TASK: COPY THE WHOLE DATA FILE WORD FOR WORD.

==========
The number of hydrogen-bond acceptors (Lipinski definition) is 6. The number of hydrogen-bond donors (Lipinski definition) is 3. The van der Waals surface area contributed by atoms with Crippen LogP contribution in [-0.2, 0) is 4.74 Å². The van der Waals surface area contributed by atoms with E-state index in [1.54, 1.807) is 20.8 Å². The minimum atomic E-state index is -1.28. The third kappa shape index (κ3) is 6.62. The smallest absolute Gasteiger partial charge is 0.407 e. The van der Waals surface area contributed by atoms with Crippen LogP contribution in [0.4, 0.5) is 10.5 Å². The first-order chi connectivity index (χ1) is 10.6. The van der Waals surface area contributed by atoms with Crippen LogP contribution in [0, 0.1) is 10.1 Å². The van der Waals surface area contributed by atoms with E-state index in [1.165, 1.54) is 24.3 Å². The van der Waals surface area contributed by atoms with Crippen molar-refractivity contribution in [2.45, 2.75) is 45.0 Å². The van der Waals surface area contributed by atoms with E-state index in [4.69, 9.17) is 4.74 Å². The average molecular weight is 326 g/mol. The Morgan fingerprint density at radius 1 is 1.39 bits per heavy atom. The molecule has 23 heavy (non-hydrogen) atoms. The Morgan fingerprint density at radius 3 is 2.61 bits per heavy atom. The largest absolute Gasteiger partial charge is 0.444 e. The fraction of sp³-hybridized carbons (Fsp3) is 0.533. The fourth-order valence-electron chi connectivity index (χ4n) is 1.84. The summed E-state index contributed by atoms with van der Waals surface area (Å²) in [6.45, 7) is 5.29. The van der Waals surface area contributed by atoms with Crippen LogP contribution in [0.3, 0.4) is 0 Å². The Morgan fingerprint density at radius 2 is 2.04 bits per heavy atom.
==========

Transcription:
The number of hydrogen-bond acceptors (Lipinski definition) is 6. The number of hydrogen-bond donors (Lipinski definition) is 3. The van der Waals surface area contributed by atoms with Crippen LogP contribution in [-0.2, 0) is 4.74 Å². The van der Waals surface area contributed by atoms with E-state index in [1.54, 1.807) is 20.8 Å². The minimum atomic E-state index is -1.28. The third kappa shape index (κ3) is 6.62. The smallest absolute Gasteiger partial charge is 0.407 e. The van der Waals surface area contributed by atoms with Crippen LogP contribution in [0.4, 0.5) is 10.5 Å². The first-order chi connectivity index (χ1) is 10.6. The van der Waals surface area contributed by atoms with Crippen LogP contribution in [0, 0.1) is 10.1 Å². The van der Waals surface area contributed by atoms with E-state index in [1.165, 1.54) is 24.3 Å². The van der Waals surface area contributed by atoms with Crippen molar-refractivity contribution in [2.45, 2.75) is 45.0 Å². The van der Waals surface area contributed by atoms with E-state index in [4.69, 9.17) is 4.74 Å². The average molecular weight is 326 g/mol. The Morgan fingerprint density at radius 1 is 1.39 bits per heavy atom. The molecule has 23 heavy (non-hydrogen) atoms. The Morgan fingerprint density at radius 3 is 2.61 bits per heavy atom. The largest absolute Gasteiger partial charge is 0.444 e. The fraction of sp³-hybridized carbons (Fsp3) is 0.533. The fourth-order valence-electron chi connectivity index (χ4n) is 1.84. The summed E-state index contributed by atoms with van der Waals surface area (Å²) in [6.45, 7) is 5.29. The van der Waals surface area contributed by atoms with Crippen LogP contribution in [0.3, 0.4) is 0 Å². The Morgan fingerprint density at radius 2 is 2.04 bits per heavy atom.